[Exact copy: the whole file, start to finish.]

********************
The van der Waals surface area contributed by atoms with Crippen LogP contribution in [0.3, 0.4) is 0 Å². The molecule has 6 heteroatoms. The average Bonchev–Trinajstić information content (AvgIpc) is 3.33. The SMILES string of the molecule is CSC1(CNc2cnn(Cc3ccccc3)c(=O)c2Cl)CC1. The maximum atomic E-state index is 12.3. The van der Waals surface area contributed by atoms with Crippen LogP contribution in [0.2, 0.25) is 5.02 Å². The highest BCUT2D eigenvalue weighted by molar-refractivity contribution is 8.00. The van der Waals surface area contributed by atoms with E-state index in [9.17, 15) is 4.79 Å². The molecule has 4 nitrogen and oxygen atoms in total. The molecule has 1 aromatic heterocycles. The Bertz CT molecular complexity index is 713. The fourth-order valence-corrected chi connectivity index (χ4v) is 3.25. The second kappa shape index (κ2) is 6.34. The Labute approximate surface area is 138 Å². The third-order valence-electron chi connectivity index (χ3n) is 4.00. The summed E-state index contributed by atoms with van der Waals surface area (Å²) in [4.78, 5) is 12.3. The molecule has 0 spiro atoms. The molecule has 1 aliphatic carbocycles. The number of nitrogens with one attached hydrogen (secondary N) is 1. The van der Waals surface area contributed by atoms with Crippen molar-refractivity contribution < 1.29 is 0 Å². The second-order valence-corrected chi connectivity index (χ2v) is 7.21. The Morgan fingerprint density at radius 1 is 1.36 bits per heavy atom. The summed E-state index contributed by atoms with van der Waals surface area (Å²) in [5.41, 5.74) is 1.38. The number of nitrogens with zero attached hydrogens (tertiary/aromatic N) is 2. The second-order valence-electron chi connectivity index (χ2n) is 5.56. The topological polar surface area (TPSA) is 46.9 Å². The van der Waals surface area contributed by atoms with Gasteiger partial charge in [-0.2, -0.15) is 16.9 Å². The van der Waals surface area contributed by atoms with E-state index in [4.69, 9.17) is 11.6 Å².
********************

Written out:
The van der Waals surface area contributed by atoms with Crippen LogP contribution in [0.3, 0.4) is 0 Å². The molecule has 6 heteroatoms. The average Bonchev–Trinajstić information content (AvgIpc) is 3.33. The SMILES string of the molecule is CSC1(CNc2cnn(Cc3ccccc3)c(=O)c2Cl)CC1. The maximum atomic E-state index is 12.3. The van der Waals surface area contributed by atoms with Crippen LogP contribution in [0.2, 0.25) is 5.02 Å². The highest BCUT2D eigenvalue weighted by molar-refractivity contribution is 8.00. The van der Waals surface area contributed by atoms with E-state index in [9.17, 15) is 4.79 Å². The molecule has 4 nitrogen and oxygen atoms in total. The molecule has 1 aromatic heterocycles. The Bertz CT molecular complexity index is 713. The fourth-order valence-corrected chi connectivity index (χ4v) is 3.25. The second kappa shape index (κ2) is 6.34. The Labute approximate surface area is 138 Å². The third-order valence-electron chi connectivity index (χ3n) is 4.00. The summed E-state index contributed by atoms with van der Waals surface area (Å²) in [4.78, 5) is 12.3. The molecule has 0 spiro atoms. The molecule has 1 aliphatic carbocycles. The number of nitrogens with one attached hydrogen (secondary N) is 1. The van der Waals surface area contributed by atoms with Crippen molar-refractivity contribution < 1.29 is 0 Å². The second-order valence-corrected chi connectivity index (χ2v) is 7.21. The Morgan fingerprint density at radius 1 is 1.36 bits per heavy atom. The summed E-state index contributed by atoms with van der Waals surface area (Å²) in [5.41, 5.74) is 1.38. The number of nitrogens with zero attached hydrogens (tertiary/aromatic N) is 2. The second-order valence-electron chi connectivity index (χ2n) is 5.56. The topological polar surface area (TPSA) is 46.9 Å². The van der Waals surface area contributed by atoms with Gasteiger partial charge in [-0.2, -0.15) is 16.9 Å². The van der Waals surface area contributed by atoms with E-state index in [4.69, 9.17) is 11.6 Å².